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A Native American Mother’'s Perspective on Thanksgiving

Photo from Psycho-Pics via Flickr Creative Commons 


Wind, smelling of wood smoke rattles the yellow leaves off the peach tree. I adjust my glasses, button my coat. My son bounds from his classroom to greet me. Eyes filled with brown warmth, he peeks out from under a cap of shiny dark hair; it’s the kind of black that shines red in sunlight. 


“Mom, something about this isn’t right.” He is holding a construction paper headdress fashioned with hot pink and purple feathers. I nod, and run my hand through his hair, pushing the bangs off his forehead. Out of the corner of my eye I see children clutching construction paper pilgrim hats.


With his eyebrows curved in question marks my sons asks, “Have you ever seen an Eagle with pink and purple feathers?” And then we both giggle at the absurdity. It’s both funny, and not funny. My son understands the seriousness of regalia, but at age seven it’s not his job to carry the weight. As his mother that responsibility belongs to me.


November, the season of damp leaves, slanted sunlight and Thanksgiving is braided with Native American Heritage month. What started at the turn of the century to recognize The First Americans simmered on the back burner until 1990, when President George H. Bush approved a joint resolution designing November as “National American Indian Heritage Month.” Similar proclamations have been issued each year since 1994. But thus far, the majority of those I meet within mainstream American continue to be unaware there is something to acknowledge other than the story of “The First Thanksgiving.” I say this not only in sorrow, but in disbelief.

Why do so many parents, families and teachers continue to dedicate the month of November with a focus on perpetuating this myth year after year after year?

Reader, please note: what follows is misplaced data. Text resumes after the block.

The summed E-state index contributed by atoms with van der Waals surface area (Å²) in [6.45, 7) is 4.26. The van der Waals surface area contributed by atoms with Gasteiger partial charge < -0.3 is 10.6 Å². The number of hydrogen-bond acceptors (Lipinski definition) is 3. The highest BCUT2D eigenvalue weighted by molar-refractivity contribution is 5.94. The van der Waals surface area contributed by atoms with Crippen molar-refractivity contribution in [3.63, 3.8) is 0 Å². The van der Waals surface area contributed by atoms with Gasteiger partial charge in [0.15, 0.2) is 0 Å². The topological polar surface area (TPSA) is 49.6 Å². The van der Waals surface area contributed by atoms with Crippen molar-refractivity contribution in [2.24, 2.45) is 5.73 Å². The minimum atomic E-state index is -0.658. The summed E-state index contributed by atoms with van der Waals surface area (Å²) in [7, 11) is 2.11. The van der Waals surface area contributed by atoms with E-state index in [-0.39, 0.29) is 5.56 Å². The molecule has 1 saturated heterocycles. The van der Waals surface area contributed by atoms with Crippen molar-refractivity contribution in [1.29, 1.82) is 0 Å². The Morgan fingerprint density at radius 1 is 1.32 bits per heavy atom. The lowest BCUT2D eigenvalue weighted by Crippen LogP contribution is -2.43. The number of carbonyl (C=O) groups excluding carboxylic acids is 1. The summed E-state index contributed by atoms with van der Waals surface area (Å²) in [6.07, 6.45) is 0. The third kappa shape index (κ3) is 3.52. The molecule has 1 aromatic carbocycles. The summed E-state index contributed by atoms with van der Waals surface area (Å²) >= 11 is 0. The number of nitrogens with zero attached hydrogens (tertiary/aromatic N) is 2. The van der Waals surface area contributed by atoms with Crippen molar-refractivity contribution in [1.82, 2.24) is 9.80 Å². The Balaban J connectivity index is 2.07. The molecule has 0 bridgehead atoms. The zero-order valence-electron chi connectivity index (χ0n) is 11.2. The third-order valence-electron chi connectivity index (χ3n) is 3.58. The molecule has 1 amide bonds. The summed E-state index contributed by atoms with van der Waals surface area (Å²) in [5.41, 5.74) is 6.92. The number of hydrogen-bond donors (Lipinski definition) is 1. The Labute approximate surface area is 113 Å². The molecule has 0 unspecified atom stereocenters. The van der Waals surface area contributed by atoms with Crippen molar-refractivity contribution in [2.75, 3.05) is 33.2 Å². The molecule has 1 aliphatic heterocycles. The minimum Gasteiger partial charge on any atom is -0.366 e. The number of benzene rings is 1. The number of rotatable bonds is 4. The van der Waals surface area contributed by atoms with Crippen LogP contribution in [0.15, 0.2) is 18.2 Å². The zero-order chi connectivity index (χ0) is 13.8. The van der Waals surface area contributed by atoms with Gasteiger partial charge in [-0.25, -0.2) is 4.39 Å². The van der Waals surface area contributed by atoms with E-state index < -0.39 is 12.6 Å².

Native people are connected to history, to family, to land, culture and community. We are still alive. We are still here; we have not disappeared into the past, like the pilgrims did. All of the Elders I know tell me Native People have been giving thanks for as long as people have existed. After the corn was all dried, pumpkins sliced and the wild plums brought in it was a time for “giving thanks.” When the food was together for the hard winter months and when the work was all done, they gathered.


Yet after the “Thanksgiving” holiday was coined and continues to be celebrated based on a story that does not include factual Native American history, “Thanksgiving” has become a time of mourning for many Native People. It serves as a period of remembering how a gift of generosity was rewarded by theft of land and seed corn, extermination of many Native people from disease, and near total elimination of many more from forced assimilation. As celebrated in America “Thanksgiving” is a reminder of 500 years of betrayal.


I’m within the assemblage of Native American’s whose family and Native friends celebrates Thanksgiving. But our focus is not on pilgrims. We don’t turn their lives topsy-turvy by making lengthy lists of things needing to be done for what has come to be known as Turkey Day. We aren’t in the throng of those who go commercial in the planning and then grumble about the fanfare involved. Our celebration is deep-rooted in the simple tradition of honoring, remembering our ancestors, our history, with a focus on celebrating the harvest. We feast and pray for the healing to begin. Our thoughts turn to the Wampanoag people.


Each year when the platters of cracked corn, green-chile turkey soup and the pies are brought out, I remember my grandmother’s words. “Child,” she said, “We’re Indians, our culture has been scattered into odds and bits, yet Indian People are determined to keep our life ways alive.”


Since no one knows when the “first” thanksgiving occurred, if it were up to me, I’d dedicate the entire month of November focusing on National Native American Heritage, to teach the rich histories of Native Peoples, and I’d let the pilgrims have a day all of their own, in December.